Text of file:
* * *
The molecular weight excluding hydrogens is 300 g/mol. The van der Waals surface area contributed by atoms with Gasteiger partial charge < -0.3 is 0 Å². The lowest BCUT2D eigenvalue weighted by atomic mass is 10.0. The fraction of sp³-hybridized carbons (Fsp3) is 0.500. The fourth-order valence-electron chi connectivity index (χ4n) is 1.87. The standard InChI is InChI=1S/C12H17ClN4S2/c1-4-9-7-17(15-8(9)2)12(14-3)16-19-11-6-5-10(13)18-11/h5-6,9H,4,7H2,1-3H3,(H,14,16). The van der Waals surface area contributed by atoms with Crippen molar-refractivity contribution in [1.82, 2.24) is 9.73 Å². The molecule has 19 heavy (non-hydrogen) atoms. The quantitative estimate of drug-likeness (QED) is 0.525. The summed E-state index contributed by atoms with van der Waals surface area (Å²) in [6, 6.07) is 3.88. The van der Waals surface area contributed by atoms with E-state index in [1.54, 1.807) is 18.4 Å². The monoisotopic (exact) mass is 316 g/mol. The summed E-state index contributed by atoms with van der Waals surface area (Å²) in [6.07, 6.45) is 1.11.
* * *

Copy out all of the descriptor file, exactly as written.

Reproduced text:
The molecular weight excluding hydrogens is 300 g/mol. The van der Waals surface area contributed by atoms with Gasteiger partial charge < -0.3 is 0 Å². The lowest BCUT2D eigenvalue weighted by atomic mass is 10.0. The fraction of sp³-hybridized carbons (Fsp3) is 0.500. The fourth-order valence-electron chi connectivity index (χ4n) is 1.87. The standard InChI is InChI=1S/C12H17ClN4S2/c1-4-9-7-17(15-8(9)2)12(14-3)16-19-11-6-5-10(13)18-11/h5-6,9H,4,7H2,1-3H3,(H,14,16). The van der Waals surface area contributed by atoms with Crippen molar-refractivity contribution in [1.82, 2.24) is 9.73 Å². The molecule has 19 heavy (non-hydrogen) atoms. The quantitative estimate of drug-likeness (QED) is 0.525. The summed E-state index contributed by atoms with van der Waals surface area (Å²) in [6, 6.07) is 3.88. The van der Waals surface area contributed by atoms with E-state index in [1.54, 1.807) is 18.4 Å². The monoisotopic (exact) mass is 316 g/mol. The summed E-state index contributed by atoms with van der Waals surface area (Å²) in [6.07, 6.45) is 1.11.